11.  Use it up and make it last.  Actually, the saying is Use It Up, Wear It Out and Make It Do but making things last is important too.  Out on the homestead, everything is re-purposed over and over again until finally, it ends up in the rag bag or the spare part bin.  This is a timeless strategy born out of the Great Depression and embraced by homesteaders regardless of their acres and their circumstance.

12.  Save for a rainy day.  Stuff happens. The kids need new shoes, a machine breaks, or urgent medical care (beyond the scope of home remedies) is required.  I don’t recommend storing cash in a cookie jar but please, keep funds available for a rainy day.  As difficult as it may be to shave some savings from your monthly budget, having a rainy day fund will save the day when an unexpected expense occurs.

The Final Word

At some point, we each need to face the reality of our situation and accept it.  As difficult as that is, to stay stuck in wannabee mode is going to make you miserable.  Been there done that.  In my case, I have Shelly (known as the Survival Husband around here) to remind be of the many blessings in my life and not to dwell on those things (and they are just things) that will likely never happen.

I share this with you today as a reminder that none of us are immune to wanting a farm, with acreage, animals, a well, and the ability to be 100% self sufficient.  If it is simply not going to happen at this point in time, so be it.  Homestead in place, instead.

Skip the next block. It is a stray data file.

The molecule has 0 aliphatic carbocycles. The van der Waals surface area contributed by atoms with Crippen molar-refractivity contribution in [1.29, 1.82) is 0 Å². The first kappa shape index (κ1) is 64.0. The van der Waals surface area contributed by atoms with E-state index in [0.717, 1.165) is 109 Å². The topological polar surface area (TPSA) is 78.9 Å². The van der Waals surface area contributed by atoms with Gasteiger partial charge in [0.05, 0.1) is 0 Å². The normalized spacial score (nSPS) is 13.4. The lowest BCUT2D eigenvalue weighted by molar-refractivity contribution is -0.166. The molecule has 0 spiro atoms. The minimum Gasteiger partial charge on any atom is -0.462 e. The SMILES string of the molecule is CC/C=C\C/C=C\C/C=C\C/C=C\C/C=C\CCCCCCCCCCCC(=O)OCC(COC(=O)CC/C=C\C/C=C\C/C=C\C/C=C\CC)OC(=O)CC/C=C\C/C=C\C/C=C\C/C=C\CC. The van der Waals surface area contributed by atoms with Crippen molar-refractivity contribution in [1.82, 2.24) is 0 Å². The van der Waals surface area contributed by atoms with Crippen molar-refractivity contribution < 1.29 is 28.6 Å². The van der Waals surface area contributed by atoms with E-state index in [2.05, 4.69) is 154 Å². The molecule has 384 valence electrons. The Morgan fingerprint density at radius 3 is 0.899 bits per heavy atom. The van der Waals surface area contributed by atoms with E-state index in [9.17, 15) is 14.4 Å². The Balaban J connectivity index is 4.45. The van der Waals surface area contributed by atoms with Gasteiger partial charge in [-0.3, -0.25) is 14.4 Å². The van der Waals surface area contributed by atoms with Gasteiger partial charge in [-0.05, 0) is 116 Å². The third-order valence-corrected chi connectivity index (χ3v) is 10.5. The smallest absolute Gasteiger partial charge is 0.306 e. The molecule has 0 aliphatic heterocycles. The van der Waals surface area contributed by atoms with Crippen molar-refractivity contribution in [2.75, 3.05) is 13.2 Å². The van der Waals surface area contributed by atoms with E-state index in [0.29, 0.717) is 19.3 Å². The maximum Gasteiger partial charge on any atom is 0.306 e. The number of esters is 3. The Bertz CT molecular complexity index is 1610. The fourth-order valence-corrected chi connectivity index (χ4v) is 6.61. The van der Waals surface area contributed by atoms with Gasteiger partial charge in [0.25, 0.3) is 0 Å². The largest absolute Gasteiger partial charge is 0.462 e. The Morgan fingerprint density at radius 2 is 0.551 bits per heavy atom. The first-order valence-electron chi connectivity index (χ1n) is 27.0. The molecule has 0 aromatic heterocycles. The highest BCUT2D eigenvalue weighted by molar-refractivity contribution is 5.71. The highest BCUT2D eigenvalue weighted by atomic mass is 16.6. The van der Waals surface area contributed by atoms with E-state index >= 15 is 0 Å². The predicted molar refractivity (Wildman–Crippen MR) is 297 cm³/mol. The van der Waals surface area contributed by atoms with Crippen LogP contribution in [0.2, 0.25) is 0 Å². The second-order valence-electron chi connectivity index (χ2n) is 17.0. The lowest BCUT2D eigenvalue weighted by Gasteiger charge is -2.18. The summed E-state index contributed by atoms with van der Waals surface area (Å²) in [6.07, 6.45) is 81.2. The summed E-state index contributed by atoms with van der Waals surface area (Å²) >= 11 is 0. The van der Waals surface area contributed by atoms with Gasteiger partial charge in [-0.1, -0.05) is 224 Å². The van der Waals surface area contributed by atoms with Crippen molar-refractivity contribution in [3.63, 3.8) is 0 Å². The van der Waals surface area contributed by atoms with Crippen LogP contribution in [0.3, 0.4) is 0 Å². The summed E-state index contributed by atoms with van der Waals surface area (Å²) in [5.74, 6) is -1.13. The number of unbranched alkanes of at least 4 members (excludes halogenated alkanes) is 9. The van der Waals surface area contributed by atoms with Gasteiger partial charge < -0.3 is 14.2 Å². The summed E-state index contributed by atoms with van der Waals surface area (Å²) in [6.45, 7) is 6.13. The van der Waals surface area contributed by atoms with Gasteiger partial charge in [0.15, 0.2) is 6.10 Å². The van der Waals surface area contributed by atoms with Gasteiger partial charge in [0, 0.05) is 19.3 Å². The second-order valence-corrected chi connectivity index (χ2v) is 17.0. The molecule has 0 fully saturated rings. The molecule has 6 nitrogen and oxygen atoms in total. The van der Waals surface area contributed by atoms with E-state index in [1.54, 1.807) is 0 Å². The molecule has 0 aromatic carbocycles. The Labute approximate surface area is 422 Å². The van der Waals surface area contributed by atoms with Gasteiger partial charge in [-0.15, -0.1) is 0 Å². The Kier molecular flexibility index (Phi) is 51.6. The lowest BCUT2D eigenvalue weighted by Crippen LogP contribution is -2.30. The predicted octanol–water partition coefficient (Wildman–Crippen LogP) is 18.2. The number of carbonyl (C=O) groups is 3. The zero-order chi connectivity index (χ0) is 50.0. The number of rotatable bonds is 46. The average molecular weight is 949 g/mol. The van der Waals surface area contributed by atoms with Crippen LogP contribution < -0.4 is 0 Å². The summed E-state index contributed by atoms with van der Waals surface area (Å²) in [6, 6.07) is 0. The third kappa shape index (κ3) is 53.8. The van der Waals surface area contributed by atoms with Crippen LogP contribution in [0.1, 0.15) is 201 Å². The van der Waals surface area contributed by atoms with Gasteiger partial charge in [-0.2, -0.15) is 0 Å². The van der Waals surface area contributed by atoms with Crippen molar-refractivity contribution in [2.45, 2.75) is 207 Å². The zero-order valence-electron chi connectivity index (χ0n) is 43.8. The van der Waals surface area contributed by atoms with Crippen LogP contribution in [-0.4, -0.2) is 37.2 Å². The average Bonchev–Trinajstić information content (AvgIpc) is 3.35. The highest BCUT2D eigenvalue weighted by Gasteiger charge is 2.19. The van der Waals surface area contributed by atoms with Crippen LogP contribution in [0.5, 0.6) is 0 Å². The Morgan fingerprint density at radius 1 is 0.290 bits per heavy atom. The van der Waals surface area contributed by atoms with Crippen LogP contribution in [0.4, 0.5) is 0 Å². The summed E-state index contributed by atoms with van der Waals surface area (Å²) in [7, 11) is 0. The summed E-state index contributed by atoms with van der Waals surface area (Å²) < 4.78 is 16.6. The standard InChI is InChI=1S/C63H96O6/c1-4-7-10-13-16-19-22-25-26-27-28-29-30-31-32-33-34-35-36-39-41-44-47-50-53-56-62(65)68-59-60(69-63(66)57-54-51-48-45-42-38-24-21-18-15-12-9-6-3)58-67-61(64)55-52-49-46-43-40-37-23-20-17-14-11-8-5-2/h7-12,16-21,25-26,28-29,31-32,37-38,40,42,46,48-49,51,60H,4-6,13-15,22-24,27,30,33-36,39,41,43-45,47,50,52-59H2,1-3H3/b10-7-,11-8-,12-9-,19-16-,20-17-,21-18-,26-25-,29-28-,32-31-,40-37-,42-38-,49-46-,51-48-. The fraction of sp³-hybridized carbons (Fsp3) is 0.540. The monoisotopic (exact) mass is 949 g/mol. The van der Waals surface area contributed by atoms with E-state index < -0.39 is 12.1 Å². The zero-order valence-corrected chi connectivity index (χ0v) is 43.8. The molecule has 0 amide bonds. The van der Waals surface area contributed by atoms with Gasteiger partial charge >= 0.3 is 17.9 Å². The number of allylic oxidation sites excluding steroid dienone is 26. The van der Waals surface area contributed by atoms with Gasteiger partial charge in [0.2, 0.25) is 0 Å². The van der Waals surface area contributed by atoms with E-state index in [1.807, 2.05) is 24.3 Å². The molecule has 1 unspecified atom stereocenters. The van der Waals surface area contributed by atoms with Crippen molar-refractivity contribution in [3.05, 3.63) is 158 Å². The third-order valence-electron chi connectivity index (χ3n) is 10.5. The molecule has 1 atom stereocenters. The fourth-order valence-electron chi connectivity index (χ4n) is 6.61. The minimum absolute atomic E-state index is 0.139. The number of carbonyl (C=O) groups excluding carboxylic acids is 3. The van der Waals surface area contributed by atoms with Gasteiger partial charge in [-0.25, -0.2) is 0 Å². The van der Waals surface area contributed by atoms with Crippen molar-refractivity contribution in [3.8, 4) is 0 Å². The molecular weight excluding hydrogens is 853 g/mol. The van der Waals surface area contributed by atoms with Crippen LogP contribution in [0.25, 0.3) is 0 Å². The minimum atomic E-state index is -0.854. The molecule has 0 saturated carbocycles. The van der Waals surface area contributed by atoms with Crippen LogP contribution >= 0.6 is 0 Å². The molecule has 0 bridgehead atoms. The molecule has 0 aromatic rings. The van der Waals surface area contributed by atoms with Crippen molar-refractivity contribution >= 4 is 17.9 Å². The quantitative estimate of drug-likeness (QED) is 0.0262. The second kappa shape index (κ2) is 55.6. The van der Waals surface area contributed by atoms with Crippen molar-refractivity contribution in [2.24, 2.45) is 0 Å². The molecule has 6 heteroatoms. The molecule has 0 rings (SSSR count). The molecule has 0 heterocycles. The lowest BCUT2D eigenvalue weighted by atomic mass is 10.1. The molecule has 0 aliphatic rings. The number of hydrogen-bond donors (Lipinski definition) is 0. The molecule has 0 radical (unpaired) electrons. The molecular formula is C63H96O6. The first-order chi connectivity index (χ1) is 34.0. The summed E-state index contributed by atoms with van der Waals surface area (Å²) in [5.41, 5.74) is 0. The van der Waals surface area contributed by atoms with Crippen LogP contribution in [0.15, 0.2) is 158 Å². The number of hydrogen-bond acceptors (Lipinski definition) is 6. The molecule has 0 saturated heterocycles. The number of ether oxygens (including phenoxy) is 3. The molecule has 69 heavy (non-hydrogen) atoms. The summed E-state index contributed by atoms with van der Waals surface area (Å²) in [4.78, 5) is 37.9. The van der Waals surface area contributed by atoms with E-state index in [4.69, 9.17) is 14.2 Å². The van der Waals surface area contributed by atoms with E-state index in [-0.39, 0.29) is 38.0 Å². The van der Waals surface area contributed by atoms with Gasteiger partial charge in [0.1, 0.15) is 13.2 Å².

Enjoy your next adventure through common sense and thoughtful preparation!

Gaye Levy, also known as the Survival Woman, grew up and attended school in the Greater Seattle area. After spending many years as an executive in the software industry, she started a specialized accounting practice offering contract CFO work to emerging high tech and service industries. She has now abandoned city life and has moved to a serenely beautiful rural area on an island in NW Washington State. She lives and teaches the principles of a sustainable and self-reliant lifestyle through her website at BackdoorSurvival.com. At Backdoor Survival, Gaye speaks her mind and delivers her message of prepping with optimism and grace, regardless of the uncertain times and mayhem swirling around us.